The data report from KPMG, the REC and IHS Markit revealed that the growth in temporary staff supply was the softest increase seen since March 2020. Short-term staff supply rose in all of the English regions, with the highest rate of increase seen in London.
Due to tough market conditions from the pandemic, the starting salaries for permanent workers once again fell in February, though this is a softer decline compared to January and deemed “mild overall.” Of all the English regions, the quickest drop in salaries was seen in the South of England. Conversely, the Temporary Wages Index showed broad stabilisation in February; though London saw a marked drop in temp pay, IHS Markit argues that this was offset by slight upticks in the North, Midlands, and South of England.
Insights for the South of England
Many February employment trends in the South of England mirrored larger national trends. For instance, the South of England also saw a decline in permanent placements which was softer than the one seen in January – though compared with other regions, the South of England had the strongest rate of decline. This is likely because candidates were less willing to search for new roles in the current climate, despite the South of England experiencing an increase in demand for permanent staff in February.
Similar to national trends, temporary billings in the South had also increased at the softest rate in seven months, which could be attributed to muted business activity. Of the four regions, the South of England saw the slowest growth of temporary billings. However, temporary staff vacancies for the South rose for the sixth month in a row, with the quickest rate of expansion since December 2020.
The KPMG and REC Report on Jobs noted that the South of England saw a modest decline in starting salary for permanent staff, though it was a faster fall in pay compared with other regions. Recruiters reported that temporary pay in the South rose marginally for the third month in a row due to stronger demand for short-term staff. Conversely, temp pay in the Midlands, North, and London remained fairly unchanged.
Toward the end of February, Boris Johnson revealed the roadmap out of lockdown and provided some sorely needed clarity to the nation’s workforce on how the economy will reopen. It is a gradual transition indeed: non-essential retail, personal care, gyms, and outdoor hospitality open from 12 April; indoor hospitality and hotels open from 17 May; and all other sectors of the economy open from 21 June.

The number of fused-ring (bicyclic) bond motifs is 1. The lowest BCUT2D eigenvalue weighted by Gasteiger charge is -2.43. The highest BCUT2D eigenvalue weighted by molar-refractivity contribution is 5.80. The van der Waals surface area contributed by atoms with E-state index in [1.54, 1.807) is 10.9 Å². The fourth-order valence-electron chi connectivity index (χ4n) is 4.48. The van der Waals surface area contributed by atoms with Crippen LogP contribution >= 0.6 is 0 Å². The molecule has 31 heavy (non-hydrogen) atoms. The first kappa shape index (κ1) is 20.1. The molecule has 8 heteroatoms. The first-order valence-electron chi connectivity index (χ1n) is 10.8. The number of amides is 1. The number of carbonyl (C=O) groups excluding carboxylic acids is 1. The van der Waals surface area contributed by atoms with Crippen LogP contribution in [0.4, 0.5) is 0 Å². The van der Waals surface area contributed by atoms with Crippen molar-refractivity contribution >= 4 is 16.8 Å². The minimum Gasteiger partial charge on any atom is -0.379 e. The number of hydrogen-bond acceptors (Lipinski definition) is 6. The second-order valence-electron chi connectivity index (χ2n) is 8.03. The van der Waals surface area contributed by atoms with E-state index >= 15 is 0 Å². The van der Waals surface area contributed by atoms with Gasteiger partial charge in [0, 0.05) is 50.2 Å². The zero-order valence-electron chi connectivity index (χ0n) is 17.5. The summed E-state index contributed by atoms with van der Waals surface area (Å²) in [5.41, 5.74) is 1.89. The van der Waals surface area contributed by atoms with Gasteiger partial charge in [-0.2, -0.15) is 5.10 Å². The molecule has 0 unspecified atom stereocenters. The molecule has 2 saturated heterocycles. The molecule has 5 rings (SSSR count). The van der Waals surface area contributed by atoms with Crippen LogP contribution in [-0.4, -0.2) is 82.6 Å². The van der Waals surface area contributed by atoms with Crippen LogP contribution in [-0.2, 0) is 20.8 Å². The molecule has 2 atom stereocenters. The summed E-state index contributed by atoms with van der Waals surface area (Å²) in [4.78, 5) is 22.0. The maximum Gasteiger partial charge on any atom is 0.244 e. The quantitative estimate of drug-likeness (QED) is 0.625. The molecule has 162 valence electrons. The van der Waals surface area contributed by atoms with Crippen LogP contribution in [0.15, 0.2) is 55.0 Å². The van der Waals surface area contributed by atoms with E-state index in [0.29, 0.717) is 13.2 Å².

Even when all restrictions are lifted from late June, it is entirely possible that we will be looking at a changed world of work for some time to come. Flexible and remote working, while initially enforced to navigate the pandemic, may become permanent fixtures in professional life. Future Covid-19 restrictions may make fully remote talent acquisition the key method of sourcing staff (though we certainly hope this third lockdown was the last). Employers will need guidance and counsel in this new climate on how to recruit quality talent from a distance, and to do so in a way that is engaging and bolsters the employer’s brand.
That is where Jo Thompson Recruitment can help. Combining our 20+ years of experience in recruitment consultancy with the latest scientific insights from world-class candidate assessments, we are equipped to attract and retain top candidates that meet the exact needs of your business. We pride ourselves on providing an engaging, candidate-centric experience – even from a distance – that digs deep to understand how the values of our candidates and clients align. As we keep a keen eye on the latest pandemic developments, we can help you tailor a flexible, remote talent acquisition campaign, and we can also advise you on the best courses of action in periods of difficult market conditions. Email us at firstname.lastname@example.org or give us a ring at 0844 2920800 for further details.